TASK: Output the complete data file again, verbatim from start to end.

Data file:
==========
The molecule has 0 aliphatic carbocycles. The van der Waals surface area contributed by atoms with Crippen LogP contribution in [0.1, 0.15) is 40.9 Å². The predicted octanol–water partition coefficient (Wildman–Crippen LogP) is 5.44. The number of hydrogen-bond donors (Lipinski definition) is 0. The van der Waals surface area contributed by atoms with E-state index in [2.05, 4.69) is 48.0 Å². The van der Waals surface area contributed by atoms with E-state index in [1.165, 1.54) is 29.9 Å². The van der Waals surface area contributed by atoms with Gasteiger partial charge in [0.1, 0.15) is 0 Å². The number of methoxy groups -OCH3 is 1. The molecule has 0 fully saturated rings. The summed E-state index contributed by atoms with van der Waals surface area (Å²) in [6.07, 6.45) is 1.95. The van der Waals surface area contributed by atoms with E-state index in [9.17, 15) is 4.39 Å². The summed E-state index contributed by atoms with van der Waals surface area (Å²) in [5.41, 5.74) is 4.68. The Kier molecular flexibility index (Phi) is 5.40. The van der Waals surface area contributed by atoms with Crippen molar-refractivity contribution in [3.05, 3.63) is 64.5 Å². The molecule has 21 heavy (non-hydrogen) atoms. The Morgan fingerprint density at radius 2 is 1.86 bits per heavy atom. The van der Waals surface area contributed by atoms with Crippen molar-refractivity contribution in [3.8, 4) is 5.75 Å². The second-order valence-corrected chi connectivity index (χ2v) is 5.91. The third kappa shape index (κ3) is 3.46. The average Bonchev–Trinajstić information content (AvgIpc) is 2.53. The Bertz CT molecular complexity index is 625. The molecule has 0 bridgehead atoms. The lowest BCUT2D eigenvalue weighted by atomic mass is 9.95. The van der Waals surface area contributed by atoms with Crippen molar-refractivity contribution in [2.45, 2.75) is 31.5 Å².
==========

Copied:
The molecule has 0 aliphatic carbocycles. The van der Waals surface area contributed by atoms with Crippen LogP contribution in [0.1, 0.15) is 40.9 Å². The predicted octanol–water partition coefficient (Wildman–Crippen LogP) is 5.44. The number of hydrogen-bond donors (Lipinski definition) is 0. The van der Waals surface area contributed by atoms with E-state index in [2.05, 4.69) is 48.0 Å². The van der Waals surface area contributed by atoms with E-state index in [1.165, 1.54) is 29.9 Å². The van der Waals surface area contributed by atoms with Gasteiger partial charge in [0.1, 0.15) is 0 Å². The number of methoxy groups -OCH3 is 1. The molecule has 0 fully saturated rings. The summed E-state index contributed by atoms with van der Waals surface area (Å²) in [6.07, 6.45) is 1.95. The van der Waals surface area contributed by atoms with E-state index in [9.17, 15) is 4.39 Å². The summed E-state index contributed by atoms with van der Waals surface area (Å²) in [5.41, 5.74) is 4.68. The Kier molecular flexibility index (Phi) is 5.40. The van der Waals surface area contributed by atoms with Crippen molar-refractivity contribution in [3.05, 3.63) is 64.5 Å². The molecule has 21 heavy (non-hydrogen) atoms. The Morgan fingerprint density at radius 2 is 1.86 bits per heavy atom. The van der Waals surface area contributed by atoms with Crippen molar-refractivity contribution in [3.8, 4) is 5.75 Å². The second-order valence-corrected chi connectivity index (χ2v) is 5.91. The third kappa shape index (κ3) is 3.46. The average Bonchev–Trinajstić information content (AvgIpc) is 2.53. The Bertz CT molecular complexity index is 625. The molecule has 0 bridgehead atoms. The lowest BCUT2D eigenvalue weighted by atomic mass is 9.95. The van der Waals surface area contributed by atoms with Crippen molar-refractivity contribution in [2.45, 2.75) is 31.5 Å².